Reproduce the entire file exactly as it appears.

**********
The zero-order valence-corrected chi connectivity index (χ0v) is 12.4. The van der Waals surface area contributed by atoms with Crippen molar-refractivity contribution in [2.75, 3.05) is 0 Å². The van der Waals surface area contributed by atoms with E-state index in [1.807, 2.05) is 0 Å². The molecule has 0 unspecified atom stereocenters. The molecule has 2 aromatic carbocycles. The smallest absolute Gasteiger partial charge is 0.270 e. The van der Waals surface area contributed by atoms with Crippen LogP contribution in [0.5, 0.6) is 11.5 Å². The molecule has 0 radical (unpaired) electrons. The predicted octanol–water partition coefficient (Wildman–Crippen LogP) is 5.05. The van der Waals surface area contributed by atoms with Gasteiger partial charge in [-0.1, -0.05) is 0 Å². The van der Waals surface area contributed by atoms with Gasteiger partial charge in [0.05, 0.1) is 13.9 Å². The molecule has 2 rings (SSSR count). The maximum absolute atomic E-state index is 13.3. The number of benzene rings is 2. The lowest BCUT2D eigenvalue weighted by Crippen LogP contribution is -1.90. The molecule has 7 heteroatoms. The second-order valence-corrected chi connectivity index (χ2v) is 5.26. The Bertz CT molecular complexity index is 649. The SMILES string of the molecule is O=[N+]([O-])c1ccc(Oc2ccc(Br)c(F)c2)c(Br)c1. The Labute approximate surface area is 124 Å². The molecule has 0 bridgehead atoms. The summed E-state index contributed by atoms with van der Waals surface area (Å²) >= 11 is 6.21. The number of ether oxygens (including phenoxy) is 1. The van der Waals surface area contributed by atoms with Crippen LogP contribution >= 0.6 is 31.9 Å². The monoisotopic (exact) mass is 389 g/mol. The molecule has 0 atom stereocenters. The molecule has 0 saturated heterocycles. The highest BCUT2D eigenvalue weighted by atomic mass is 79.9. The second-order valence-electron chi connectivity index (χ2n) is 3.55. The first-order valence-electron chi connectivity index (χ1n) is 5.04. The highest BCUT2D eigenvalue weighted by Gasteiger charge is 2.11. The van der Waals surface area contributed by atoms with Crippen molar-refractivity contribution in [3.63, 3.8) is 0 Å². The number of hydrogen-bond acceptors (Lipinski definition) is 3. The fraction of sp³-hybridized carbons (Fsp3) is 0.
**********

The zero-order valence-corrected chi connectivity index (χ0v) is 12.4. The van der Waals surface area contributed by atoms with Crippen molar-refractivity contribution in [2.75, 3.05) is 0 Å². The van der Waals surface area contributed by atoms with E-state index in [1.807, 2.05) is 0 Å². The molecule has 0 unspecified atom stereocenters. The molecule has 2 aromatic carbocycles. The smallest absolute Gasteiger partial charge is 0.270 e. The van der Waals surface area contributed by atoms with Crippen LogP contribution in [0.5, 0.6) is 11.5 Å². The molecule has 0 radical (unpaired) electrons. The predicted octanol–water partition coefficient (Wildman–Crippen LogP) is 5.05. The van der Waals surface area contributed by atoms with Gasteiger partial charge in [-0.1, -0.05) is 0 Å². The van der Waals surface area contributed by atoms with Gasteiger partial charge in [0.05, 0.1) is 13.9 Å². The molecule has 2 rings (SSSR count). The maximum absolute atomic E-state index is 13.3. The number of benzene rings is 2. The lowest BCUT2D eigenvalue weighted by Crippen LogP contribution is -1.90. The molecule has 7 heteroatoms. The second-order valence-corrected chi connectivity index (χ2v) is 5.26. The Bertz CT molecular complexity index is 649. The SMILES string of the molecule is O=[N+]([O-])c1ccc(Oc2ccc(Br)c(F)c2)c(Br)c1. The Labute approximate surface area is 124 Å². The molecule has 0 bridgehead atoms. The summed E-state index contributed by atoms with van der Waals surface area (Å²) >= 11 is 6.21. The number of ether oxygens (including phenoxy) is 1. The van der Waals surface area contributed by atoms with Crippen LogP contribution >= 0.6 is 31.9 Å². The monoisotopic (exact) mass is 389 g/mol. The molecule has 0 atom stereocenters. The molecule has 0 saturated heterocycles. The highest BCUT2D eigenvalue weighted by atomic mass is 79.9. The second-order valence-electron chi connectivity index (χ2n) is 3.55. The first-order valence-electron chi connectivity index (χ1n) is 5.04. The highest BCUT2D eigenvalue weighted by Gasteiger charge is 2.11. The van der Waals surface area contributed by atoms with Crippen molar-refractivity contribution in [3.63, 3.8) is 0 Å². The number of hydrogen-bond acceptors (Lipinski definition) is 3. The fraction of sp³-hybridized carbons (Fsp3) is 0.